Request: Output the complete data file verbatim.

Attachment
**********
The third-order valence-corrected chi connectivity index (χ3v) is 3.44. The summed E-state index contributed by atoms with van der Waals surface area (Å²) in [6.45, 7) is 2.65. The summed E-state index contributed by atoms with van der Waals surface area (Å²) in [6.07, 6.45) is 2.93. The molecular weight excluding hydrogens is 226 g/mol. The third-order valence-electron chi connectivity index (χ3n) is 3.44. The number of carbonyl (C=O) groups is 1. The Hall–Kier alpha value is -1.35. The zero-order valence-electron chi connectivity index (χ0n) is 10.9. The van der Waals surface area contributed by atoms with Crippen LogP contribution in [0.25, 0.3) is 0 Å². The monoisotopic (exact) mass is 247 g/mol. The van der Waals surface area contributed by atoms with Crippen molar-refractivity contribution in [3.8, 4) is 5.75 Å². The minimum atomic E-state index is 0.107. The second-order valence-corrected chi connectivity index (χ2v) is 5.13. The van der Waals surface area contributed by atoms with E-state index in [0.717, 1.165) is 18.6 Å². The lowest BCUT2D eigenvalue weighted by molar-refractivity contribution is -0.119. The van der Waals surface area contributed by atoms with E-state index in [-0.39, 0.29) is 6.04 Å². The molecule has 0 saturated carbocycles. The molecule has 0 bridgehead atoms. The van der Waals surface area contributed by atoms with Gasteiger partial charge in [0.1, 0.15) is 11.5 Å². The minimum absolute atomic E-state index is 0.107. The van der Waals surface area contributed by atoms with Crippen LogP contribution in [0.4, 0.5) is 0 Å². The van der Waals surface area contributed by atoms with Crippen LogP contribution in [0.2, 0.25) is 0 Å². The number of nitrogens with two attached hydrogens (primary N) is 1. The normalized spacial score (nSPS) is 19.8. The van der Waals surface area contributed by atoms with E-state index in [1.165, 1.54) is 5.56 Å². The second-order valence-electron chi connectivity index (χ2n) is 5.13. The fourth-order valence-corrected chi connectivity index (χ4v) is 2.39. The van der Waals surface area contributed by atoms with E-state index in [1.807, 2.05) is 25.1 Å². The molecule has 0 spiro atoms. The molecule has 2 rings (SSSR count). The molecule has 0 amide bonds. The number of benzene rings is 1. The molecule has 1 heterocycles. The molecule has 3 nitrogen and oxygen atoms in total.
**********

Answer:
The third-order valence-corrected chi connectivity index (χ3v) is 3.44. The summed E-state index contributed by atoms with van der Waals surface area (Å²) in [6.45, 7) is 2.65. The summed E-state index contributed by atoms with van der Waals surface area (Å²) in [6.07, 6.45) is 2.93. The molecular weight excluding hydrogens is 226 g/mol. The third-order valence-electron chi connectivity index (χ3n) is 3.44. The number of carbonyl (C=O) groups is 1. The Hall–Kier alpha value is -1.35. The zero-order valence-electron chi connectivity index (χ0n) is 10.9. The van der Waals surface area contributed by atoms with Crippen LogP contribution in [0.25, 0.3) is 0 Å². The monoisotopic (exact) mass is 247 g/mol. The van der Waals surface area contributed by atoms with Crippen molar-refractivity contribution in [3.8, 4) is 5.75 Å². The minimum atomic E-state index is 0.107. The second-order valence-corrected chi connectivity index (χ2v) is 5.13. The van der Waals surface area contributed by atoms with E-state index in [0.717, 1.165) is 18.6 Å². The lowest BCUT2D eigenvalue weighted by molar-refractivity contribution is -0.119. The van der Waals surface area contributed by atoms with E-state index in [-0.39, 0.29) is 6.04 Å². The molecule has 0 saturated carbocycles. The molecule has 0 bridgehead atoms. The van der Waals surface area contributed by atoms with Gasteiger partial charge in [0.1, 0.15) is 11.5 Å². The minimum absolute atomic E-state index is 0.107. The van der Waals surface area contributed by atoms with Crippen LogP contribution in [0.4, 0.5) is 0 Å². The van der Waals surface area contributed by atoms with Crippen LogP contribution in [0.2, 0.25) is 0 Å². The number of nitrogens with two attached hydrogens (primary N) is 1. The normalized spacial score (nSPS) is 19.8. The van der Waals surface area contributed by atoms with E-state index in [1.165, 1.54) is 5.56 Å². The second-order valence-electron chi connectivity index (χ2n) is 5.13. The fourth-order valence-corrected chi connectivity index (χ4v) is 2.39. The van der Waals surface area contributed by atoms with E-state index in [1.807, 2.05) is 25.1 Å². The molecule has 0 spiro atoms. The molecule has 2 rings (SSSR count). The molecule has 0 amide bonds. The number of benzene rings is 1. The molecule has 1 heterocycles. The molecule has 3 nitrogen and oxygen atoms in total.